Graham Reid | | 2 min read
Those with neither the money, time nor inclination for the 36 disc box set of Dylan's concerts in '66 – yes, thirty six discs – are referred to this fine document as a synopsis and distillation.
The title of this previously unreleased material refers to the long-held misconception that it was at the RAHall where someone yelled “Judas” at him (it happened at the Manchester Free Trade Hall), but what is here is electric in its own way . . . even the first disc which is just Dylan solo commanding that huge crowd with his oblique, mysterious and poetic lyrics.
There is barely a whisper from the crowd between songs and whatever applause there was when he played his most familiar pop-like folks songs like It's All Over Now Baby Blue and Mr Tambourine Man started is barely audible.
Solo Dylan was such a compelling musician and lyricist, not to mention a charismatic figure, that people were intently focused on that small figure in the spotlight.
By this concert in May '66, he and his band for the second half of the shows – essentially The Band with Mickey Jones on drums, not Levon Helm – had bedded in their set lists and been through the fires of shouted abuse from furious folkies.
So the sullen and bitter biting back which had sometimes flared up from the stage seems more muted and the audience more appreciative by this time.
At least during the crisp and clearly enunciated acoustic set where the power of the melodies are as strong as those surreal lyrics.
When joined by the backing group however . . .
With the wisdom of hindsight and not a little smugness we have long been able to dismiss those hardcore folkies who didn't “get” Dylan and where he was going at this time.
But what this double disc allows you to realise is just how different and confrontational his “electric” music was at the time.
Listened back-to-back with the acoustic set which pulls the listener in, this high energy rock music – where his vocals sneer, challenge, drag syllables and strain – almost seems designed to push the listener away.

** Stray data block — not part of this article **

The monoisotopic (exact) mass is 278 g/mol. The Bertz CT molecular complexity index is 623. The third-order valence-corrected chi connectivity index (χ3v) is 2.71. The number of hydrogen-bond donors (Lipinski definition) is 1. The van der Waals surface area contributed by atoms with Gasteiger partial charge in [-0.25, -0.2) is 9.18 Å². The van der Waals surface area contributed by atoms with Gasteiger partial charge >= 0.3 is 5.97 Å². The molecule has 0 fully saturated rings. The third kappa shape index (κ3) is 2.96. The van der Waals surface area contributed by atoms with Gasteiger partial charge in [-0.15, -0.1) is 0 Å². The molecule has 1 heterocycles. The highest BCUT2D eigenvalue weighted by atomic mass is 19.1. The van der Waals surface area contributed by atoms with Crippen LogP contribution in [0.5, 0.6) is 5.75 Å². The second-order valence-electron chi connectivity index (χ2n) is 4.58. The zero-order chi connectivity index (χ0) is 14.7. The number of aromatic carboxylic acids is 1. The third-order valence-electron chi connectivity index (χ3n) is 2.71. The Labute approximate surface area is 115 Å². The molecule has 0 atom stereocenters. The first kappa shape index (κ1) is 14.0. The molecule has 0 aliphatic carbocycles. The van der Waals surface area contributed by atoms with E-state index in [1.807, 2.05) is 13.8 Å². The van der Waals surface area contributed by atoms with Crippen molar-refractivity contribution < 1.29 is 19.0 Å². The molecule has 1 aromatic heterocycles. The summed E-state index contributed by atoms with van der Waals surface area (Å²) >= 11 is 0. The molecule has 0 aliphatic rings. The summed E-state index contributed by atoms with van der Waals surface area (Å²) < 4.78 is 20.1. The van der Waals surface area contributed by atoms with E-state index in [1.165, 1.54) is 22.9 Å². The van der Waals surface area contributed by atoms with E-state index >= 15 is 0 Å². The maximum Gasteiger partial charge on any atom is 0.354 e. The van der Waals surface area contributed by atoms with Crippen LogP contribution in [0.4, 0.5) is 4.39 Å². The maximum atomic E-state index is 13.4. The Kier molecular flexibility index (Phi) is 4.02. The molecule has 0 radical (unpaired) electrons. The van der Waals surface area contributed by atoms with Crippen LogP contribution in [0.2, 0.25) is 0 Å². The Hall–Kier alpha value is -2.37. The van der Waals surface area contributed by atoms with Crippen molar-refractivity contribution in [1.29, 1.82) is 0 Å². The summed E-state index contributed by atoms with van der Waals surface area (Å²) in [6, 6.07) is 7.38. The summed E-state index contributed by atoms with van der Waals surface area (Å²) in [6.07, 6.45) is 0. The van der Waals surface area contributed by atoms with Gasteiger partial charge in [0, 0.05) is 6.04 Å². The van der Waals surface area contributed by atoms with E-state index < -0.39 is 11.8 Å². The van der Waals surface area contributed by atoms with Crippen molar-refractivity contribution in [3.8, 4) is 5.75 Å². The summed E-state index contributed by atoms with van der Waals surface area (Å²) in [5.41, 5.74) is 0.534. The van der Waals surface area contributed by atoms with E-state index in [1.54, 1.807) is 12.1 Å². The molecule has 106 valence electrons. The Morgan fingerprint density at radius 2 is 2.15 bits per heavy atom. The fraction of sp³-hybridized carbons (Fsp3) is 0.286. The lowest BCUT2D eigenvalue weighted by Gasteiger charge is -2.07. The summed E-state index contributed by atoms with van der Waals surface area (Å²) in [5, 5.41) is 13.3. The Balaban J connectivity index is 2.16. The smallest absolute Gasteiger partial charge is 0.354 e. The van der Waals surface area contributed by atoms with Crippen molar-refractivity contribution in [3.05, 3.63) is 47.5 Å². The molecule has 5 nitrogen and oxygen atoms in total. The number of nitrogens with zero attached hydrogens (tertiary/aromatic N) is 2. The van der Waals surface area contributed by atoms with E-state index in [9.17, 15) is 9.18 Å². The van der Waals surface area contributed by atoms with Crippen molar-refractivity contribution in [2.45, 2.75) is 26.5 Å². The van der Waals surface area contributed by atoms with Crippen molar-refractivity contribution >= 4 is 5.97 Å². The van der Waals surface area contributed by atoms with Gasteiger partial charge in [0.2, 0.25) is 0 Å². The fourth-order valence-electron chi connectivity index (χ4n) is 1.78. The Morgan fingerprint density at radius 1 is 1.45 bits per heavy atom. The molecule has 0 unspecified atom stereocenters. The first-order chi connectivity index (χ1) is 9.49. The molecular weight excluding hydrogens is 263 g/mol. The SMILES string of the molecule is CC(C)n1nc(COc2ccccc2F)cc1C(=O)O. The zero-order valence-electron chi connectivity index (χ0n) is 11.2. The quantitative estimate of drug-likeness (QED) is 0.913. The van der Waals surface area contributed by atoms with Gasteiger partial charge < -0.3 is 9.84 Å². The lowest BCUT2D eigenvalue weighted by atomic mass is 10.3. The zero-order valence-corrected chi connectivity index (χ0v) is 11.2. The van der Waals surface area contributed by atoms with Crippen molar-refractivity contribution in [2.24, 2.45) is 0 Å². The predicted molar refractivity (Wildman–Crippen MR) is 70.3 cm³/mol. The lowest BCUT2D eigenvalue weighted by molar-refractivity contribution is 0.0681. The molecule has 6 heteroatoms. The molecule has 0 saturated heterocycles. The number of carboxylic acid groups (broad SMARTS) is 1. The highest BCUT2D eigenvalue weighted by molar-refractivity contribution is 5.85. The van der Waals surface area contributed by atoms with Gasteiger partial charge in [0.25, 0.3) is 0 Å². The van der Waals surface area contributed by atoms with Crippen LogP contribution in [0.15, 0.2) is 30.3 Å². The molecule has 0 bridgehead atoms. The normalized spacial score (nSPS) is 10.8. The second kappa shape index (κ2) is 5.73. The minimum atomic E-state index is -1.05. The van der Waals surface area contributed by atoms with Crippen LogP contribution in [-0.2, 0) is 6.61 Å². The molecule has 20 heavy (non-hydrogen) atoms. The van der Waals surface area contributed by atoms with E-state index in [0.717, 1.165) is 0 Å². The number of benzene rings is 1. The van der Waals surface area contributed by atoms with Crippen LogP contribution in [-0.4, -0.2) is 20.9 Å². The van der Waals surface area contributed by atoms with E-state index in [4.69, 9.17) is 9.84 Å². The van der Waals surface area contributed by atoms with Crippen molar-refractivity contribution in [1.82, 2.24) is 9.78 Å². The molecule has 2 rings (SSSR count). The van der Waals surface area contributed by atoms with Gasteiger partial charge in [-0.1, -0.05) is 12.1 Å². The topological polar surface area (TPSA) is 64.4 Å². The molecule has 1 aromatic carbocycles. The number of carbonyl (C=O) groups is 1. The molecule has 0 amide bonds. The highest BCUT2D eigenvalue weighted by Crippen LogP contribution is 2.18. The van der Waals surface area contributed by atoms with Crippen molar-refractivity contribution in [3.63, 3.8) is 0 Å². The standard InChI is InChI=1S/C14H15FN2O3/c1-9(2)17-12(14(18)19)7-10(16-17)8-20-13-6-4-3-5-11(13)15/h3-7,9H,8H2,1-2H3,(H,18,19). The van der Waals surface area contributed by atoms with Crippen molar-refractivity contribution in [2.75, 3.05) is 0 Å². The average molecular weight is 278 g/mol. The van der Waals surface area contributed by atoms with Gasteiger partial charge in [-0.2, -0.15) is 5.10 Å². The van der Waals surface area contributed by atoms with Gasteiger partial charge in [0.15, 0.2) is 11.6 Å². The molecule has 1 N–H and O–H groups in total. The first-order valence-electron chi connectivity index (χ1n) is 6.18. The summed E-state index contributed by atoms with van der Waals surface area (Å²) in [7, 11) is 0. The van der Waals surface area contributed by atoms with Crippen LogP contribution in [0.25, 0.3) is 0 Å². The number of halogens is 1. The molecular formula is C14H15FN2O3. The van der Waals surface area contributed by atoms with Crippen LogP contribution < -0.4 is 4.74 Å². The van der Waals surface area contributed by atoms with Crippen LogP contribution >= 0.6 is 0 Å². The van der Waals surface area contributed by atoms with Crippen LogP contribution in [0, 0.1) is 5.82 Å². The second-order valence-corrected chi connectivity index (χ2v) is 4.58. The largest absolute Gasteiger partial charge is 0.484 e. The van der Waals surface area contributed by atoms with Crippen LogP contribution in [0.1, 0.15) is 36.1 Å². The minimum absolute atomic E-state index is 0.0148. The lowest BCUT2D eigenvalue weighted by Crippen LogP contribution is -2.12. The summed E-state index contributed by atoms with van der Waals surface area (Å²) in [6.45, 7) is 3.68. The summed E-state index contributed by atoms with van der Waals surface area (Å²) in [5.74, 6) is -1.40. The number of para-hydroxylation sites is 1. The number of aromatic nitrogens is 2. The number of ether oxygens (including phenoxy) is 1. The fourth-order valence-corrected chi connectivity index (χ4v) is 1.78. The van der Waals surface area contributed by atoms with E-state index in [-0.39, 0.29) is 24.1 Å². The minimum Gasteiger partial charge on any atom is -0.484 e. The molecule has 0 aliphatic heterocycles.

It is brilliant, of course, but there's no easy transition into it. Dylan and the band don't even attempt one by opening with a strident Tell Me Momma. Then, after teasingly saying, “This is an old song, I like all my old songs . . . it used to go like that, now it goes like this. The times they are a changin' influenced this song . . .” it's into an assertively aggressive, piercing harmonica part which opens a yowling I Don't Believe You.
Yet, despite the challenges being thrown down, the audience applauds loudly and with obvious appreciation.
And so it goes through Baby Let Me Follow You Down (swirling organ by Garth Hudson). But at the end someone must bay for protest songs and Dylan comes back with, “These are all protest songs, now c'mon . . . this is not British music, it is American music” and it's into a searing Tom Thumb's Blues after which a few more audible voices of dissent in the audience can be heard.
No matter, it'snow the recently released Pillbox Hat (undeniably that American music he mentioned with Hudson throwing barrelhouse boogie-woogie piano into the barroom blues as Robbie Robertson applies serrated guitar lines onto it).
Then it is One Too Many Mornings (followed by more shouting, some evident dissent but also more appreciation) and two lengthy closers, a magnificent seven minute Ballad of a Thin Man and an equally impressive eight minute Like A Rolling Stone which ends with a long instrumental coda and sounding full of the same inner rage which initially fuelled it.
And the crowd explodes with applause.
And there is the trajectory of Dylan and the band, and the journey they were taking – sometimes dragging – their audience on.
From the solo She Belongs to the maelstrom of a furious Like a Rolling Stone.
Shall we take a trip?
There is a considerable amount about Bob Dylan at Elsewhere starting here
And this is what a 36 CD box set of live in '66 Bob Dylan looks like . . .